They couldn’t decide even which products should be in it.

Their experts couldn’t agree.

The District Court deals with this confusion, this opinion.

It points out, Footnote 79 of 1639, “Excluded from the Government’s definition of canned foods by one or both of the food experts who testified for the Government for such items as coffee, mayonnaise, vegetable oil, shortening, syrup, concentrated fruit juices, pasteurized whole milk, pasteurized barbecue sauce, maraschino cherries, green and Spanish olives, peanut butter, nuts, condiments, frozen foods and vegetables.

Some items such as vinegar, pickles, fruit preserves and fruit jellies were excluded by one expert and included by the other.

This alleged line of commerce, then was fully explored in the court below.

The Government put on an acknowledged food expert, Mr. Hallenbau, but he denied that packaging food in cans was the same as packaging food in glass.

He pointed out that their processing was different, that the cooking time was different.

The packing lines were different, that the economics were different.

Inclusions from this is clear.

Most packers would not use a container different from the one that they normally use if they were given the other one free.

They just couldn’t afford to, price doesn’t even apprehend to it.

There’s no cross-elasticity of demand.

In order to change their — from one type of container to the other, they would have to set up new packing lines, they would have to change their formulations, they’d have to change their method of distribution, they don’t do it.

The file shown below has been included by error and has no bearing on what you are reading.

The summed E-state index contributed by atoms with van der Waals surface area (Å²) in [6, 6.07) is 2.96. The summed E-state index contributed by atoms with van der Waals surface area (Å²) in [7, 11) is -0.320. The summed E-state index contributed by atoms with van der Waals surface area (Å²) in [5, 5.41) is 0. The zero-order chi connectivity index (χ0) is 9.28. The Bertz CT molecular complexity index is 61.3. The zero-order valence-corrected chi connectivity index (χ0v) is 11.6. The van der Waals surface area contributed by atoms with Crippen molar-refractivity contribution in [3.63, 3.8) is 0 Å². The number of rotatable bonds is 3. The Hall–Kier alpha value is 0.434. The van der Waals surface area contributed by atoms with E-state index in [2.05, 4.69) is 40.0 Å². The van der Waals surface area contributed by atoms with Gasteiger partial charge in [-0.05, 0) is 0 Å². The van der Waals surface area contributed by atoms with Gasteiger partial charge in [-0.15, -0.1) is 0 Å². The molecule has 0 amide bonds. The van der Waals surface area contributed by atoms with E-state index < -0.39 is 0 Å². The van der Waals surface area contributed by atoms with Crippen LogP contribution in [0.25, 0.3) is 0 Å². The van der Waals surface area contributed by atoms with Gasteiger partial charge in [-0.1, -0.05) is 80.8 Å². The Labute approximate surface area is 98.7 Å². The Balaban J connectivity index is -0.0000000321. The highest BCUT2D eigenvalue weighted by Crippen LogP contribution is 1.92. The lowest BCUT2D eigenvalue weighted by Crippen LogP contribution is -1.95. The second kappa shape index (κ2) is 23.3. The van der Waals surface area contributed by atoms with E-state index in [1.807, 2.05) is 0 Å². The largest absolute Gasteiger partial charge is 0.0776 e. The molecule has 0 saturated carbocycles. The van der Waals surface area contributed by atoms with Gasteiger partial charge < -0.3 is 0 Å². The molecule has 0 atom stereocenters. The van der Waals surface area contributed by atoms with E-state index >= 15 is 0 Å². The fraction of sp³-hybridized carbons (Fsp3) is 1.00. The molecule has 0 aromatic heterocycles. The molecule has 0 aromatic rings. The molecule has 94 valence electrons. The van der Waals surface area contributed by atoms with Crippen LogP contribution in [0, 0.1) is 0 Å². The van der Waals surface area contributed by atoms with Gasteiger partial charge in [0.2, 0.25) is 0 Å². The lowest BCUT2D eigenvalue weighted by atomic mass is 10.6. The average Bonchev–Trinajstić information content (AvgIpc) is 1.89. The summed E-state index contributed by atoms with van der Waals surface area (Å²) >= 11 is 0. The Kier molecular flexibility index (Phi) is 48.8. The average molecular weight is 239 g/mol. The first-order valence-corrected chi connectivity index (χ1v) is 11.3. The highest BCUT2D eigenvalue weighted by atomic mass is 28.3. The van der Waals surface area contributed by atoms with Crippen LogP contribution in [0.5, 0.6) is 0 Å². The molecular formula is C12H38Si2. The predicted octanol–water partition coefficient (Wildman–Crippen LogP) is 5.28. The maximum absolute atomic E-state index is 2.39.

The Government here in its brief has made heavy reliance on the facts outside of the record.

They cite several times a couple of books by economists.

(Inaudible) decided several times, Mr. McKee has cited several times.

But even these outside the record evidences, things that they didn’t put on in the trial below, don’t support their argument.

I’ve pointed out in my brief, McKee, speaking of glass and can markets since there is no container market.

Their markets are heterogenous.

(Inaudible) says the inflexibility of consumer taste and customs plus the chemical and physical properties of foods placed real limitations on the substitution of one type of container for another.

Although this case was tried, about almost four years after the acquisition, the Government put on no evidence whatsoever to have actual effect on competition.

They put on no evidence of probable effects of the acquisition.

They had representatives of all of the major glass containers on the witness stand.

They suggest that no anticompetitive effects.

One of them suggested somewhat diffidently that there might be some advantage in selling glass containers and in — and closures together.